Student Health Programs Advance, but Still Need Improvement. UMass Amherst Students Fight Back.
Though most university students are healthy, they are not immune from becoming seriously ill or injured. In fact, over 15% of young adults live with chronic health problems such as asthma, diabetes, or hypertension. In addition, it’s essential that people of any age should receive annual check-ups and preventive care. Rightly so, Massachusetts requires its students to have health insurance, either through their parents’ or work’s health plan, or through their school’s Student Health Program (SHP). This ensures that students both receive the preventive care they need and have protection should any catastrophic injury or illness occur.
SHPs have been under attack in recent years because they are often costly and offer very limited benefits. A better option for low-income students not covered by their parents or workplace would be to purchase cheaper, more comprehensive Commonwealth Care health plans through the Health Connector. However, students are ineligible to enroll in these subsidized health plans, so they are left with limited choices based on which SHPs their school offers.
The Division of Health Care Finance and Policy released its Student Health Program Annual Report yesterday, highlighting important statistics and trends in the 2009-2010 academic year. Here are some highlights from the report:
- Over 108,000, or 27% of university students in Massachusetts purchased health insurance through their schools.
- On average, students paid $1,294 for student health programs, though premiums ranged from $325 to $6,143.
- In most instances, SHP insurance carriers boasted lower medical expense ratios and higher profit margins than those seen in private insurance products in Massachusetts. SHPs offered at community colleges provided the worst value and least benefits to students of any school type, with an average 53% medical expense ratio and 32% profit margin.
- 1,254, or 1.16% of SHP enrolled students exceeded maximum benefit limits for outpatient services. Most students exceeded benefits for prescription drugs (regulations do not require SHPs to cover prescription drugs), outpatient miscellaneous, high-cost procedures, and ambulances.
The bad news is that student health plans still typically produce higher profit margins and lower medical expense ratios than the average private insurance plan. In addition, though many students did not reach maximum benefit limits, the ones who did likely incurred huge expenses. Added to the stress and debt from attending a university, outrageous medical bills are not something young adults should have to worry about. It’s clear student health programs need to deliver more comprehensive benefits that won’t limit (or refuse) coverage for benefits like prescription drugs that help students stay healthy and get the care they need without worrying about cost.
Students at UMass Amherst have been raising their voices for better health care on their campus. Their plan includes a requirement for 15% coinsurance costs for students trying to access health care outside the University. This means that Ob/Gyn visits, specialist appointments, hospitalization, and other services will have unaffordable out-of-pocket cost for students and student employees. A pregnancy or a chronic disease would cost a student thousands of dollars. A similar plan is being set for UMass Dartmouth. The students, held a protest on Friday, and have organized a petition drive, which you can sign. See the great Springfield Channels 6 and 40 news video report here.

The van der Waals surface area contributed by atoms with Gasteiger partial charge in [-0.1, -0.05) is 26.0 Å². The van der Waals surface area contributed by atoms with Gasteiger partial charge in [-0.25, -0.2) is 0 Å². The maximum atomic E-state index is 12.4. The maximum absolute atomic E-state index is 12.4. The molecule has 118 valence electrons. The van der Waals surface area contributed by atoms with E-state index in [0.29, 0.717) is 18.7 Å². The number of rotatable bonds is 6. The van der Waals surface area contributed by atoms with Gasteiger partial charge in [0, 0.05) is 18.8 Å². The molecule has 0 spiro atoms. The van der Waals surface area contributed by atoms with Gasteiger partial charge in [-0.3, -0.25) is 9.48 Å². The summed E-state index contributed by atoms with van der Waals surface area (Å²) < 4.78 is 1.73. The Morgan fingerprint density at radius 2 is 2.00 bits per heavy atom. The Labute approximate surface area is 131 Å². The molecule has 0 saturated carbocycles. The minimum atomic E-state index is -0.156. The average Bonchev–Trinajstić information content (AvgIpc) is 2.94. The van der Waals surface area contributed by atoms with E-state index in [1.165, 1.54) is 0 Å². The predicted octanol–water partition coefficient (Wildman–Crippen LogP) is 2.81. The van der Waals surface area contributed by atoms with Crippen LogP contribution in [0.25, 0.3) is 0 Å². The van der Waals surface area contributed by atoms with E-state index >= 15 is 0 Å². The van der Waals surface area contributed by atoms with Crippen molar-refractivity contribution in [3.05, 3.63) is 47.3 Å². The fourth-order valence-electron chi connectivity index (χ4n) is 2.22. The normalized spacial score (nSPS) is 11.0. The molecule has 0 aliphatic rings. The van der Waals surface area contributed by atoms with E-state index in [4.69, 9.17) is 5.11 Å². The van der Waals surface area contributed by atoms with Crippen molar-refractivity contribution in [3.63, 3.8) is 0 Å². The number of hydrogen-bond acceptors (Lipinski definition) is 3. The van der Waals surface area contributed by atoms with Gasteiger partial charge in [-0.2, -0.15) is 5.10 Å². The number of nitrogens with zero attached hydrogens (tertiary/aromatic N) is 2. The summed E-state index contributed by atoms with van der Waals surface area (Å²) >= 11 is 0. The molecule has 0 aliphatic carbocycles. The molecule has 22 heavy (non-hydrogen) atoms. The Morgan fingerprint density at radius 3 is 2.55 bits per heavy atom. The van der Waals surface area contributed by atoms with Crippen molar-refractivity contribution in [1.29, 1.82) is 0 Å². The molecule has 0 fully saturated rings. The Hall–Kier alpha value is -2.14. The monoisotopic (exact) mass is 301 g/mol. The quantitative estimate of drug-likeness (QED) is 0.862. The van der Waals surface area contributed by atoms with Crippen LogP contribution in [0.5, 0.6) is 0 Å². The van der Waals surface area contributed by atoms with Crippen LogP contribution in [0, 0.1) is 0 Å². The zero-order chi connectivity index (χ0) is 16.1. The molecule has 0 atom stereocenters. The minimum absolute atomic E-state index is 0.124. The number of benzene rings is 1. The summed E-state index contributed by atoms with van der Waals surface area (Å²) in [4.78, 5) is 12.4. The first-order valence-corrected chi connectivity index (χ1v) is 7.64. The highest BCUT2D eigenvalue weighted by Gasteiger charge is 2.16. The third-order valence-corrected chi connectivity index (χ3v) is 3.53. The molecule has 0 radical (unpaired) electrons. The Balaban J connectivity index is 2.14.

The good news is that the average premium for SHPs was 3% lower than the last year, and greater improvement is on the horizon because of the Student Health Program Group Purchasing Initiative that was kicked off in 2009. This Initiative’s goal is to improve SHPs in public colleges and universities, including community colleges, whose plans have notoriously skimped on benefits for its students. Here are some of the accomplishments and plans for the Group Purchasing Initiative that were not included in the numbers for the 2009-2010 report:
- In 2010-2011, state universities and community colleges offered SHPs without annual benefit maximums or per illness and injury caps on outpatient services, maximizing benefits and minimizing out-of-pocket costs for students.
- Key improvements to SHPs being offered in the 2011-2012 academic year include adding prescription drug coverage for community college students, maintaining high-value SHPs for state university students, and eliminating benefit caps and improving access to care for many UMass students.
As an added bonus for students, HHS announced in February that the consumer protections for individual plans in the ACA will extend to student health plans. That means by January 2012, SHPs will offer improved access to preventive care, phase out lifetime benefit caps, and have medical expense ratios of at least 80%. In addition, some graduate students may benefit because now children under the age of 26 can remain on their parents’ health plan.
These added consumer protections and the improvements made by the Student Health Program Group Purchasing Initiative will work to provide better benefits at lower costs to students who struggle, as is, with heavy academic course loads and drained bank accounts. We hope next year’s report will showcase these successes.